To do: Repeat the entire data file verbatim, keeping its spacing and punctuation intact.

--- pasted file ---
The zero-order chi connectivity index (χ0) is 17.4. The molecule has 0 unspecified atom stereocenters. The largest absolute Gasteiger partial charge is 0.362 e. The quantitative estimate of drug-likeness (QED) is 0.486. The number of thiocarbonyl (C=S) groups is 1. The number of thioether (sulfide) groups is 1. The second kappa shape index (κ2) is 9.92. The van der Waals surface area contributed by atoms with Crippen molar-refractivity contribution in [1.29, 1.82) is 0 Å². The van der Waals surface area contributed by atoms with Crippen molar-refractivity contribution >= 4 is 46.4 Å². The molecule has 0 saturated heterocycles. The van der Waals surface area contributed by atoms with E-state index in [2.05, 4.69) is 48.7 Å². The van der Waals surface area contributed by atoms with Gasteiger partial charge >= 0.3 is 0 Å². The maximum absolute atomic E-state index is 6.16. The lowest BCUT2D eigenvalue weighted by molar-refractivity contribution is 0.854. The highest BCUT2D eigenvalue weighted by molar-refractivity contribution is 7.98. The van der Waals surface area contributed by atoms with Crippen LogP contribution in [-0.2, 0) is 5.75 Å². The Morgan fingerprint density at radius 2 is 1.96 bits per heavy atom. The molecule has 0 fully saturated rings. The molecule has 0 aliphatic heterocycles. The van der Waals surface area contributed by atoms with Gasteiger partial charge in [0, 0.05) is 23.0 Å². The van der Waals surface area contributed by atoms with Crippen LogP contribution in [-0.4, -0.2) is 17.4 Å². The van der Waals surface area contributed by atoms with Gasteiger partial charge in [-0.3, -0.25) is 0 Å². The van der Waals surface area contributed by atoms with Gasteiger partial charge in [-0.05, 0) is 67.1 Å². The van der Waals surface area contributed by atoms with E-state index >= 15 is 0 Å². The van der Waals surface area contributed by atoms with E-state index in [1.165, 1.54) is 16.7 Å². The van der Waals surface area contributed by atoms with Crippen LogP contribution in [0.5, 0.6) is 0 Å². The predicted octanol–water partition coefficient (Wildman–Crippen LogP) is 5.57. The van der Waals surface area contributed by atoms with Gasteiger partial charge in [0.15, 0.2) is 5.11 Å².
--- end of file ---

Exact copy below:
The zero-order chi connectivity index (χ0) is 17.4. The molecule has 0 unspecified atom stereocenters. The largest absolute Gasteiger partial charge is 0.362 e. The quantitative estimate of drug-likeness (QED) is 0.486. The number of thiocarbonyl (C=S) groups is 1. The number of thioether (sulfide) groups is 1. The second kappa shape index (κ2) is 9.92. The van der Waals surface area contributed by atoms with Crippen molar-refractivity contribution in [1.29, 1.82) is 0 Å². The van der Waals surface area contributed by atoms with Crippen molar-refractivity contribution >= 4 is 46.4 Å². The molecule has 0 saturated heterocycles. The van der Waals surface area contributed by atoms with E-state index in [2.05, 4.69) is 48.7 Å². The van der Waals surface area contributed by atoms with Gasteiger partial charge >= 0.3 is 0 Å². The maximum absolute atomic E-state index is 6.16. The lowest BCUT2D eigenvalue weighted by molar-refractivity contribution is 0.854. The highest BCUT2D eigenvalue weighted by molar-refractivity contribution is 7.98. The van der Waals surface area contributed by atoms with Crippen LogP contribution in [-0.2, 0) is 5.75 Å². The Morgan fingerprint density at radius 2 is 1.96 bits per heavy atom. The molecule has 0 fully saturated rings. The molecule has 0 aliphatic heterocycles. The van der Waals surface area contributed by atoms with Gasteiger partial charge in [0, 0.05) is 23.0 Å². The van der Waals surface area contributed by atoms with Crippen LogP contribution in [-0.4, -0.2) is 17.4 Å². The van der Waals surface area contributed by atoms with Gasteiger partial charge in [-0.3, -0.25) is 0 Å². The van der Waals surface area contributed by atoms with Gasteiger partial charge in [-0.05, 0) is 67.1 Å². The van der Waals surface area contributed by atoms with E-state index >= 15 is 0 Å². The van der Waals surface area contributed by atoms with E-state index in [1.165, 1.54) is 16.7 Å². The van der Waals surface area contributed by atoms with Crippen LogP contribution in [0.5, 0.6) is 0 Å². The predicted octanol–water partition coefficient (Wildman–Crippen LogP) is 5.57. The van der Waals surface area contributed by atoms with Gasteiger partial charge in [0.15, 0.2) is 5.11 Å².